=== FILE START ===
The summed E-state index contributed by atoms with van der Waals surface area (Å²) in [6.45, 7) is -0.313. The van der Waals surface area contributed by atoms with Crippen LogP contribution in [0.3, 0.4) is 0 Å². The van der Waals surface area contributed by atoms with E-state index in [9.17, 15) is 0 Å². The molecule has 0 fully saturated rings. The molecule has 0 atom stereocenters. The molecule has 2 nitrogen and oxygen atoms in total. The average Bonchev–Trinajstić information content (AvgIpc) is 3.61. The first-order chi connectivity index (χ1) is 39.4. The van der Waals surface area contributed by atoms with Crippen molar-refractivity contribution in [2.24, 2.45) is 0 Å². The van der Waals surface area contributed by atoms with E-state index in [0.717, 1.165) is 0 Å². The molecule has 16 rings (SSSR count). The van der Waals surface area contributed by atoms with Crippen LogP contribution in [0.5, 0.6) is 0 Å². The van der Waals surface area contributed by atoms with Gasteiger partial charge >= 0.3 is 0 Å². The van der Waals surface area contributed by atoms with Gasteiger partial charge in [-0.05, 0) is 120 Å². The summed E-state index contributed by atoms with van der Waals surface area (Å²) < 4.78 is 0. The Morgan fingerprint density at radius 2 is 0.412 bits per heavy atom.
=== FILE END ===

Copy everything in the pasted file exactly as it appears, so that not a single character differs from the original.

The summed E-state index contributed by atoms with van der Waals surface area (Å²) in [6.45, 7) is -0.313. The van der Waals surface area contributed by atoms with Crippen LogP contribution in [0.3, 0.4) is 0 Å². The van der Waals surface area contributed by atoms with E-state index in [9.17, 15) is 0 Å². The molecule has 0 fully saturated rings. The molecule has 0 atom stereocenters. The molecule has 2 nitrogen and oxygen atoms in total. The average Bonchev–Trinajstić information content (AvgIpc) is 3.61. The first-order chi connectivity index (χ1) is 39.4. The van der Waals surface area contributed by atoms with Crippen molar-refractivity contribution in [2.24, 2.45) is 0 Å². The van der Waals surface area contributed by atoms with E-state index in [0.717, 1.165) is 0 Å². The molecule has 16 rings (SSSR count). The van der Waals surface area contributed by atoms with Crippen LogP contribution in [0.5, 0.6) is 0 Å². The van der Waals surface area contributed by atoms with Gasteiger partial charge >= 0.3 is 0 Å². The van der Waals surface area contributed by atoms with Gasteiger partial charge in [-0.05, 0) is 120 Å². The summed E-state index contributed by atoms with van der Waals surface area (Å²) < 4.78 is 0. The Morgan fingerprint density at radius 2 is 0.412 bits per heavy atom.